• You will need to purchase silver or copper to complete your project. This can be purchased from the College Shop, or in advance from a supplier.
  • Apron
  • Sketchbook and/or technical notebook
  • Camera
  • Inspirational books, images and source materials
  • Texturing materials for roll printing – lace, feathers, dry leaves, fabric (optional)
  • Sensible footwear – no trainers, sandals, ballet pumps
  • Protective eyewear (provided by the College but bring if you prefer to use your own)
  • If you have any tools of your own, please bring them with you (and ensure they are marked with your name).
  • You may wish to bring 1mm sheet silver depending on your design idea
  • If you have an idea for a project and require advice about materials, please contact the tutor by emailing: before the start of the course.

Available to buy

  • Available from shop:
  • Silver can be purchased from the College Shop, which stocks a range of sheet, wire, rod, tube and findings. These will be available in set sizes and lengths, suitable for a wide range of projects.
  • Pens, pencils and drawing materials
  • Solder
  • Saw blades
  • Tools
  • Available from tutor:
  • There may be a small number of cabochon stones available to buy for inclusion in your project.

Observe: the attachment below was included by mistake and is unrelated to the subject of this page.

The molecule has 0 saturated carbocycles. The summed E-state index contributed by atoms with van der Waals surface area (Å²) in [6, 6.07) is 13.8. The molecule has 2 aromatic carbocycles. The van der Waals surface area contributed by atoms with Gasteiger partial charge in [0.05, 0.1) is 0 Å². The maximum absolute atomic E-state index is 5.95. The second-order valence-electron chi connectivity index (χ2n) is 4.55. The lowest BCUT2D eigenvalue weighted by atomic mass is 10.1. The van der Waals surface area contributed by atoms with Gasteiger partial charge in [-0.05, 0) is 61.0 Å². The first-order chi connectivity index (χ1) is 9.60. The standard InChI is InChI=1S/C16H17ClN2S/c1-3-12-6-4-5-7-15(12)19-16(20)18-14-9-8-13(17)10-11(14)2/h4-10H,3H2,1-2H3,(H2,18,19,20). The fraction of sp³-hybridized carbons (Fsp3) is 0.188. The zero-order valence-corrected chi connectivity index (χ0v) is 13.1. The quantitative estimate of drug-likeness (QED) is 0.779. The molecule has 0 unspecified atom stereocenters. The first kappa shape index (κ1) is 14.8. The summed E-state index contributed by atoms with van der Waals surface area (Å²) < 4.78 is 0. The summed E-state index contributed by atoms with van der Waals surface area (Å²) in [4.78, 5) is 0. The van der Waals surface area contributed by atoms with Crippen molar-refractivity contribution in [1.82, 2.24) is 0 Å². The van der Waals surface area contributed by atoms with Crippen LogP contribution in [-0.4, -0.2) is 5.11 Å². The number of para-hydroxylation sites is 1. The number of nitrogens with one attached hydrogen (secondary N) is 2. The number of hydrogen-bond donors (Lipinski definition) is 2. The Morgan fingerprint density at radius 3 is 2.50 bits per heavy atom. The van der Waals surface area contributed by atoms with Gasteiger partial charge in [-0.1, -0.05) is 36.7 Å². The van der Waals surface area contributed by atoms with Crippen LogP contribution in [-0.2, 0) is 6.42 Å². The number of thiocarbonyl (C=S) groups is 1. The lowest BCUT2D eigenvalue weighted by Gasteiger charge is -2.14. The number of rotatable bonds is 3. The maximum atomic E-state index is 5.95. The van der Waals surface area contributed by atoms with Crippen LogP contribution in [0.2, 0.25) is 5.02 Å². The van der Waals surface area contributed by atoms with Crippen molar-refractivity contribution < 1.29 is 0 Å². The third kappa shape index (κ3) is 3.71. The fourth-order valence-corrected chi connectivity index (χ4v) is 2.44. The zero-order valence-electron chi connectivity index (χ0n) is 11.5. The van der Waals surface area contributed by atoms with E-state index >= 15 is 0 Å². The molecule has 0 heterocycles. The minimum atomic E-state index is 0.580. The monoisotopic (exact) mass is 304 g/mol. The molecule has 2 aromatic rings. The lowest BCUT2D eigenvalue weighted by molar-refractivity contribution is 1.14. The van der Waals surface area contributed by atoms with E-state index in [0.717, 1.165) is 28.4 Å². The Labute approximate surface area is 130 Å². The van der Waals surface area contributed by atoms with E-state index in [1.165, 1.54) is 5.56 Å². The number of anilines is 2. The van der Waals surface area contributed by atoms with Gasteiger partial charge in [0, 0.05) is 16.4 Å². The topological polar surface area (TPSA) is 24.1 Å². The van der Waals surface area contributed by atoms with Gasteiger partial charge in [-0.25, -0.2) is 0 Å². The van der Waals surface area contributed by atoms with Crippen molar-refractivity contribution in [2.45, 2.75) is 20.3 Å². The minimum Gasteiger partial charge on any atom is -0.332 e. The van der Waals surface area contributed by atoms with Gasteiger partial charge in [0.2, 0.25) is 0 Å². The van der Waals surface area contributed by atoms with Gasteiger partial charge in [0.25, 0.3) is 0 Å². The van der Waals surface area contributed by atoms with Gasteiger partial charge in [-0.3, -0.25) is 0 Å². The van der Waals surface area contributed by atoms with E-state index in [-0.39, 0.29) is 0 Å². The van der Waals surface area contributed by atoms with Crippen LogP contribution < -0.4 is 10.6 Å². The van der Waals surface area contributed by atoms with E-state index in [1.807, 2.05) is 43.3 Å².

You may like to read some of these texts suggested by the tutor: Technical: ‘The Complete Metalsmith: Illustrated Handbook’ Tim McCreight ‘The Jeweller's Directory of Decorative Finishes’ Jinks McGrath ‘The Workbench Guide to Jewelry Techniques’ Anastasia Young ‘Silversmithing’ Rupert Finegold & William Seitz ‘The Thames & Hudson Manual of Silversmithing’ Frances Loyen ‘Form Emphasis for Metalsmiths’ Heikki Seppa ‘Metalsmithing for the Artist Craftsman’ Richard Thomas ‘Boxes & Lockets: Metalsmithing Techniques’ Tim McCreight Design ideas: ‘The Art of Jewellery Design: From Idea to Reality’ Elizabeth Olver ‘New Directions in Jewellery’ Jivan Astfalck ‘1000 Rings: Inspiring Adornments for the Hand’ Marthe le Van ‘500 Brooches: Inspiring Adornments for the Body’ Marthe le Van ‘500 Silver Jewellery Designs’ Talya Baharal USEFUL WEB ADDRESSES – Information & opportunities within British craft – The Goldsmiths’ Company selected jewellers & silversmiths list – American jewellery website including techniques Please wear appropriate clothing/aprons for the workshop or studio. This includes stout covered footwear, i.e. no open-toes or sandals, and safety boots, if specified.


Abigail Brown

Abigail Brown has been producing contemporary designs in silverware since graduating from Loughborough University School of Art & Design in 2001. Her work has been exhibited internationally and is widely collected.


Residential option available. Find out accommodation costs and how to book here.

Courses of interest

Interested in a career in metalwork?

Our Foundation Degree in Metalwork will enhance your employment prospects, give you the skills to set up as a self-employed craftsperson or allow you to continue to higher education. Encompassing both silversmithing and blacksmithing, you will learn practical skills, material properties, placing your work in a broader context and historic metalworking techniques. Find out more